A medieval, walled hilltop village, Pals is perched high above the sea and commands excellent views over the nearby coastline and Medas Islands. Try to arrive a little later in the day when the majority of day-trippers have headed back to their accommodation. Three miles away, Platja de Pals provide the perfect place to cool off in the ocean.
A haven for artists as well as wealthy Barcelonians, stylish Sitges has successfully mixed the old and the new to provide a quite different holiday experience. Comprising a number of small beaches, flanked by quaint old streets housing trendy shops and fashionable bars, Sitges offers holidaymakers a bohemian cocktail of contemporary style and Catalonian culture.
Near Rosas, Aquabrava has giant spiral waterchutes and slides.
With an array of waterslides and pools, plus dolphin and sea lion shows, a trip to this waterpark will ensure the whole family has a fun-filled day to remember.
Just three miles from Salou, you’ll find a world of fabulous rides! As well as dazzling shows and entertainment, and an infinite variety of shops and restaurants to suit all tastes. The world is at your fingertips as you journey around the theme park, visiting exotic Polynesia, Imperial China, flamboyant Mexico, the Wild West and the Mediterranean. Pre-book your tickets with Keycamp and enjoy a saving on entry prices.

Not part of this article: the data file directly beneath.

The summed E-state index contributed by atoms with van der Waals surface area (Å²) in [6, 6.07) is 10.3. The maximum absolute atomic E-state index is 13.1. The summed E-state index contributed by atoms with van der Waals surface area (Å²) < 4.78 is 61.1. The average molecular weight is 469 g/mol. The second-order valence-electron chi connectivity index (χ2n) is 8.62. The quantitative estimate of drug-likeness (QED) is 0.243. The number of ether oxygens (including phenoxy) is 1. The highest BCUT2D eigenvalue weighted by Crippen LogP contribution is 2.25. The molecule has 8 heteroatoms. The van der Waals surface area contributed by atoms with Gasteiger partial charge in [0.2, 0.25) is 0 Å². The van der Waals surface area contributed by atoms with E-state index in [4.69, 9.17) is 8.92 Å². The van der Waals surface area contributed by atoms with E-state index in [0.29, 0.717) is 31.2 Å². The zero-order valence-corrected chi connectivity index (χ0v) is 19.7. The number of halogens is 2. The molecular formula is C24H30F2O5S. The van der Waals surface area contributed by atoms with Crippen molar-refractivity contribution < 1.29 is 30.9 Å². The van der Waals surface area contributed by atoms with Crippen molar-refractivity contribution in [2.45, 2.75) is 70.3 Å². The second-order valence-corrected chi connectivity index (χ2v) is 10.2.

The Catalonian town of Igualada each year hosts one of the largest balloon festivals in Europe. Around 25,000 spectators come to watch 40 hot air balloons take to the sky in a colourful display, with market stalls and local cuisine finishing the festival off.
High in the Catalan Pyrenees, the Aiguestortes National Park boasts spectacular granite peaks, spring meadows carpeted with profusions of wild flowers and foothills blanketed by fir and pine forests. In the heart of the National Park there is an impressive lake that was formed through glaciation. There are various walks here, ranging from the gentle to the more strenuous.
Cadaqués isn’t just an extremely pretty fishing village, it has whitewashed houses, a lovely harbour, café-lined narrow streets and a wonderful beach. Once a summer retreat for wealthy Catalans, Cadaqués was also the place where Salvador Dali produced many of his earlier works. In fact, he loved the place so much, he later chose to live here. Less than a mile north of the village, you can visit Dali’s house. Plus there is also a museum showing much of his work.
This peaceful Catalan town is home to the Teatre Museu Dali, Salvador Dali’s fascinating museum with its unique domed roof. Venture inside the museum and you will find yourself in a totally surrealist world where nothing is quite what it initially seems. Figueres was also home to the inventor of the submarine, Narcis Monturiol, and an exhibition is devoted to him at the Museu de L’Emporada.